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The case, Rent-a-Center Inc. v. Jackson, is an important one to consumer advocates, who assert that judges should be empowered to make the threshold determination about whether an arbitration agreement is "unconscionable."

Arbitrators, critics say, routinely side with business defendants. But proponents say that arbitration is a fair, efficient, and relatively inexpensive way to resolve disputes. 

The plaintiff in the case, Rent-a-Center  employee Antonio Jackson, claimed that the binding arbitration agreement he signed when he started work was unconscionable, because he had no alternative but to sign it if he wanted the job.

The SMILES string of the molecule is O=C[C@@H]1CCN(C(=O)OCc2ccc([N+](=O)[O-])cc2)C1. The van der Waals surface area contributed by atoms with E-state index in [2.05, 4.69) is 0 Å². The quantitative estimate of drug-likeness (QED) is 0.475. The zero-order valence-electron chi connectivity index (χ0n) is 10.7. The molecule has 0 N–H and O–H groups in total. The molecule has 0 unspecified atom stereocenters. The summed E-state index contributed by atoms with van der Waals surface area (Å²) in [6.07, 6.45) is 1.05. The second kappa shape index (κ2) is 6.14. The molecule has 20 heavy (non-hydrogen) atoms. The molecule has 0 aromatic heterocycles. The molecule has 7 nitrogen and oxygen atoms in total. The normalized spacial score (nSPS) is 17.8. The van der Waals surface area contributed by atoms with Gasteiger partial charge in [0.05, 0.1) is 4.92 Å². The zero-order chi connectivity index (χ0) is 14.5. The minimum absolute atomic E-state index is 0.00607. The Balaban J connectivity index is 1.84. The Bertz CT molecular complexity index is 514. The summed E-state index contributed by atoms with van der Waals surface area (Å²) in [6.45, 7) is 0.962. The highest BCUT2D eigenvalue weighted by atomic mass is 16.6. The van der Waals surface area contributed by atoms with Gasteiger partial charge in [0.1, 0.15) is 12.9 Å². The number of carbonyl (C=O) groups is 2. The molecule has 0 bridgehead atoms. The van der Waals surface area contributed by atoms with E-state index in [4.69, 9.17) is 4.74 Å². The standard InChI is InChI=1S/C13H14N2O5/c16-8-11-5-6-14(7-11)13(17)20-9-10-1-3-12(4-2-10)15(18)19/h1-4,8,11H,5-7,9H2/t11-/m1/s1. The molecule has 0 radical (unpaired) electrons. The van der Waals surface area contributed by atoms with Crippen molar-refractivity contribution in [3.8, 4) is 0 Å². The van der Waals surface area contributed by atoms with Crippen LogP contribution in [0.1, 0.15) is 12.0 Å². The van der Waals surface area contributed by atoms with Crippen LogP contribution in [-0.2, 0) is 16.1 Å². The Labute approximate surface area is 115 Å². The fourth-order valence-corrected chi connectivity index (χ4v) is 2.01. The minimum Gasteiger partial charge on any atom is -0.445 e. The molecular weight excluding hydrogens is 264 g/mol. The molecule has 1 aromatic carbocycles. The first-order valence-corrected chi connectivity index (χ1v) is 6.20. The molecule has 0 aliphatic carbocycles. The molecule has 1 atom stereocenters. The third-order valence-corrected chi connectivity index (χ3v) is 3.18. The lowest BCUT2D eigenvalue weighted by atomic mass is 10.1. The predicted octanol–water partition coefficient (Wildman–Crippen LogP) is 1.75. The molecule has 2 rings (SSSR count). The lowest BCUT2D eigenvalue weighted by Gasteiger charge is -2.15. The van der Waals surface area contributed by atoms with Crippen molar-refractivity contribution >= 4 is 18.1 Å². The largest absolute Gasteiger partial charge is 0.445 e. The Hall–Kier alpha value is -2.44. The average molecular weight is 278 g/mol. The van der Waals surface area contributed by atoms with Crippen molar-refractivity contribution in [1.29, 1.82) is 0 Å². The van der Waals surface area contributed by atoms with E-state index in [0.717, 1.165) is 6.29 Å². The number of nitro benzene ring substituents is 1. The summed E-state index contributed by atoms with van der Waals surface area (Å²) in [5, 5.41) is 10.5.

Writing for the majority, Justice Scalia reasoned that Jackson had consented to have disputes settled by arbitration, and it made "no difference" that the dispute at issue happened to be about the enforceability of the arbitration agreement itself. 

Four conservatives, Roberts, Kennedy, Thomas and Alito, joined the opinion. 

Dissenting Justice Stevens wrote that the result made no sense. If the arbitration agreement is "so one-sided and the process of its making so unfair" then it was unreasonable to assume Jackson truly assented to put that very question to the arbitrator.

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